Of the 261 consecutive patients in our study, 98 were excluded because they had intraoperative metastasis or R2 (n = 14), received neoadjuvant chemotherapy or radiotherapy (n = 15), had other malignancies in the past (n = 3), died within 90 days (n = 5), could not been administrated within 8 weeks after the surgery (n = 8), were lost to follow-up (n = 7) or did not completed 4 courses of S-1 administration. All patients enrolled were of yellow race. The 4 courses cohort comprised 99 patients, whereas > 4 courses cohort consisted of 64 patients (Fig. 1). All of 163 patients, 99 (60.7%) patients took S-1 4 courses, 8 (4.9%) patients took 5 courses, 11 (6.7%) patients as 6 courses, 22 (13.5%) patients as 7 courses and 23 (14.1%) patients as 8 courses. Table 1 shows no significant differences in tumor characteristics were found between the two cohorts.

Fig. 1

The flowchart of patients selection in the study

Table 1 Association between clinicopathological features and S-1 administration duration

Prognostic analysis

The median OS after surgery was 24.4 months in this study. We performed Cox regression analysis to examine the effect of postoperative clinicopathological parameters and duration of S-1 administration on prognosis. Univariate analyses revealed that TNM stage (stage II vs. I: hazard risk [HR], 1.913; 95% confidence interval [CI], 1.014–3.609; P = 0.045), duration of S-1 administration (4 vs. > 4 courses: HR, 2.248; 95% CI, 1.178–4.291; P = 0.014) and tumor grade (G3 vs. G1/2: HR, 3.419; 95% CI, 1.713–6.823; P < 0.001) were significantly with OS. Furthermore, multivariate analysis confirmed that TNM stage (stage II vs. I: HR, 2.125; 95% CI, 1.164–4.213; P = 0.015), duration of S-1 administration (4 vs. > 4 courses: HR, 3.113; 95% CI, 1.531–6.327; P = 0.002) and tumor grade (G3 vs. G1/2: HR, 3.887; 95% CI, 1.922–7.861; P < 0.001) were also independent prognostic factors (Table 2). And the univariate and multivariable analyzes of all variables evaluated were showed in Supplementary Table 1. Figure 2A showed the OS curves which excluded the who had died within 3 months, and the median OS for S-1 administration duration 4 courses was 20.9 months, whereas that for > 4 courses did not reached (P < 0.001). Furthermore, RFS of the 2 cohorts was also been compared, and Fig. 2B showed RFS excluded patients with tumor recurrence within 3 months (4 vs. > 4 courses, P = 0.087).

Table 2 Univariate and multivariate Cox regression analyses of clinicopathological features associated with OS of patients with PDAC
Fig. 2

Kaplan-meier diagrams showing OS for S-1 administration duration of > 4 courses and 4 courses, excluding patients who had died within 3 months (A), RFS for S-1 administration duration of > 4 courses and 4 courses, excluding patients who had tumor recurrence within 3 months (B). P-values for log rank test are shown in each panel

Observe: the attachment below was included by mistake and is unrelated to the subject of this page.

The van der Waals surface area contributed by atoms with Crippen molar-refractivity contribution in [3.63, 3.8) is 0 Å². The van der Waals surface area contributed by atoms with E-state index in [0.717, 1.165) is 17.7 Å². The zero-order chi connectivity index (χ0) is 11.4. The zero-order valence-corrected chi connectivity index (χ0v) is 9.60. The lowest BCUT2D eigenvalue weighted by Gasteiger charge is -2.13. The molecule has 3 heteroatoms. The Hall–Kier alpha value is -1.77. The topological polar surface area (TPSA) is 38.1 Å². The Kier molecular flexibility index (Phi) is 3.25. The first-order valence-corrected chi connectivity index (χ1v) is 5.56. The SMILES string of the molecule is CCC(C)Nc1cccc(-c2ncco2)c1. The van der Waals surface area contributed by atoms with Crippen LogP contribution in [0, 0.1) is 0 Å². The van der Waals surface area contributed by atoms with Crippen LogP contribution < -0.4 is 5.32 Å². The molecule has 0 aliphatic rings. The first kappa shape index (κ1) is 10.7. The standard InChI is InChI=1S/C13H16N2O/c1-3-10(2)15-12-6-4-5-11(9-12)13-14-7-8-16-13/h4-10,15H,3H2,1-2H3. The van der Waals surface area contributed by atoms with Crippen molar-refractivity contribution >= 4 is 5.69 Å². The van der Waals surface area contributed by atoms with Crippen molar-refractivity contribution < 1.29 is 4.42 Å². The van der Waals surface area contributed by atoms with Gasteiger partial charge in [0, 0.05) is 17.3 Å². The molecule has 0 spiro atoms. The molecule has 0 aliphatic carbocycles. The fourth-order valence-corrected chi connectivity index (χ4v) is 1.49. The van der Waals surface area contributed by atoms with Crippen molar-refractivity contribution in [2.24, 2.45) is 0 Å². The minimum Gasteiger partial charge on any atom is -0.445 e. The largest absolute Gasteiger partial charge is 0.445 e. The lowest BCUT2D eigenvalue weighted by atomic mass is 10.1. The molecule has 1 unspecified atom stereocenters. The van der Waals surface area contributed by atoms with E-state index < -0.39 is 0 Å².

In further, to avoid the potential bias related with S-1 intake duration, we investigated the prognostic implication of S-1 intake duration in the patients who can survive beyond 8 months. We found that the OS of patients in > 4 courses cohort was significantly prolonged compared with that of 4 courses cohort (4 vs. > 4 courses: HR, 2.284; 95% CI, 1.197–4.358; P = 0.012, Fig. 3A). In the subgroup analysis, we found patients in TNM stage (4 vs. > 4 courses: HR, 2.906; 95% CI, 1.275–6.623; P = 0.011, Fig. 3B), T3 (4 vs. > 4 courses: HR, 5.277; 95% CI, 1.110–25.1; P = 0.037), N0(4 vs. > 4 courses: HR, 3.117; 95% CI, 1.038–9.357; P = 0.043), N1 (4 vs. > 4 courses: HR, 2.688; 95% CI, 1.067–6.673; P = 0.036) could acquire more benefit on prognosis under the S-1 administration duration of > 4 courses compared with that of 4 courses.

Fig. 3

Kaplan-meier diagrams showing OS of total (A), stageII (B) for S-1 administration duration of > 4 courses and 4 courses, excluding patients who had died within 8 months. P-values for log rank test are shown in each panel

Treatment adherence and adverse events

The median RDI of administered S-1 were 83.3 and 85.9% in the 4 courses cohort and > 4 courses cohort, respectively, which were significantly different (P < 0.001). Table 3 summarizes the adverse events (AEs) in each treatment cohort. The incidence of AEs of grade1–2 was 37.4% in 4 courses cohort and 39.1% in the > 4 courses cohort (P > 0.05). The incidence of grade 3 AEs was 15.2% in 4 courses cohort and 15.6% in the > 4 courses cohort, showing no significant difference (P > 0.05). No grade 4 or 5 AEs were observed in both cohort.

Table 3 dverse events in each cohort